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Gustav MAHLER (1860-1911)
Symphony No. 9 [84:41]
Symphony No. 10: Adagio [28:12]
Frankfurt Radio Symphony Orchestra/Paavo Järvi
rec. live. Kloster Eberbach, Germany. 27-28 June 2009 (9), 28-29 June 2008 (10)
Bonus: Introductions to both symphonies and the Mahler Project by Paavo Järvi [18:30]
Subtitles for bonus in English, German, Korean, Japanese
Video: 1080i 16:9 Sound DTS-HD Master Audio 5.1 and LPCM Stereo [136:00]
Review of DTS-HD surround
C MAJOR Blu-ray 729804 [112:53]

I have commented repeatedly in reviewing this series that Paavo Järvi is a very consistent Mahlerian. Here in the Ninth and the Adagio of the Tenth his grasp falters. Both performances exhibit the characteristics noted earlier: fast passages are a little faster than usual, slow music is slower and wind details are always brought out. Somehow this does not pay off as it did in the other symphonies (3 & 4 - review; 7 & 8 - review) (I haven't heard 5 and 6). It would be misleading to suggest that nothing works out; much of the Ninth is excellent. The Tenth is different because he only performs the Adagio and that seems to me deficient.

Starting with the talks: Järvi views the Ninth as a work in which all theatricality has been excised and sounding 'like chamber music'. He describes the Tenth as almost too painful to hear. This last is a weak excuse for his failure to perform the Cooke performing version. As a member of the younger generation of Mahlerians he should really have accepted it as part of the canon; indeed his orchestra have already recorded it, in 1992, with Eliahu Inbal. It is, in my view, a blemish on the series. Talking of the project overall he states that 'nice playing is not adequate', adding, 'nice anything is not adequate'. He speaks with great affection of the Frankfurt orchestra and is undoubtedly right that they are a superb orchestra who play with all the commitment required in these magnificent works.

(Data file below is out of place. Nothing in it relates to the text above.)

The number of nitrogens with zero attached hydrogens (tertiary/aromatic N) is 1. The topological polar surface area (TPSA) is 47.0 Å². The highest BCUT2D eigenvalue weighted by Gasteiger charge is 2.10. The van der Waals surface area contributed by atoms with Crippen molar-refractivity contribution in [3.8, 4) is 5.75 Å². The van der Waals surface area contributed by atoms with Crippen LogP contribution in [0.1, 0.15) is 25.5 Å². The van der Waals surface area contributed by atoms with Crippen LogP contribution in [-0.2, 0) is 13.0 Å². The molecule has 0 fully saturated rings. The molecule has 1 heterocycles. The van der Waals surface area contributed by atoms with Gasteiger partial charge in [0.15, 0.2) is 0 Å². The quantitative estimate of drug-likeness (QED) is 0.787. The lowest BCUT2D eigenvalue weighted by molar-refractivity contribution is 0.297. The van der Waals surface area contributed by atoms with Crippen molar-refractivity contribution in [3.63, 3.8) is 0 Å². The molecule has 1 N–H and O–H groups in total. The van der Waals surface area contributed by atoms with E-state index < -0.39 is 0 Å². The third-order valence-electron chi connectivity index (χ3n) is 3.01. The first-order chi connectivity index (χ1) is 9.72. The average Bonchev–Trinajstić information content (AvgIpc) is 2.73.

The Ninth is the main work to consider. The opening steals in as if from far away. The entire opening paragraph has a sense of hesitancy and Järvi uses the rhythmic instability of the music to emphasize that uncertainty. He achieves the seamless tempo transitions Mahler asks for but overall this is a very slow Andante, too slow for its own good because the precipitous collapse portrayed by Mahler fails to hit the listener as it should. For an account of this music that leaves one shaking, one should turn to the Leipzig/Chailly blu-ray on Accentus. Järvi takes the second movement at a relaxed tempo which does encourage some beautiful solo playing and highlights the gentleness present in the music. By contrast the Rondo is very fast, as Mahler asks, and this generates some extreme variation making an already alarming piece still more nerve-wracking. The strings really dig in to the opening of the great final Adagio and the conductor demonstrates a more intense grasp of all this huge paragraph. The music ends in stunned silence and the audience hardly dare to start applauding. Even so - I could not escape the feeling of disappointment after all the good things in earlier symphonies and in this present performance. I turned to the abovementioned Leipzig/Chailly disc and found a performance of quite demoniac power and furthermore a recording not suffering from the so-so picture quality of this entire Frankfurt series. The sound too was much wider in range, both of dynamics and frequencies. When combined with the truncated Tenth, this present disc has to be classed as respectable but simply not up to the earlier issues.

With none of the Blu-ray cycles involving a single conductor being complete, Abbado did not reach the Eighth or Tenth and Chailly is yet to complete, this almost-complete Järvi series is well worth hearing. There is nothing second-class about the Frankfurt Radio Symphony and Paavo Järvi in this music.

Dave Billinge


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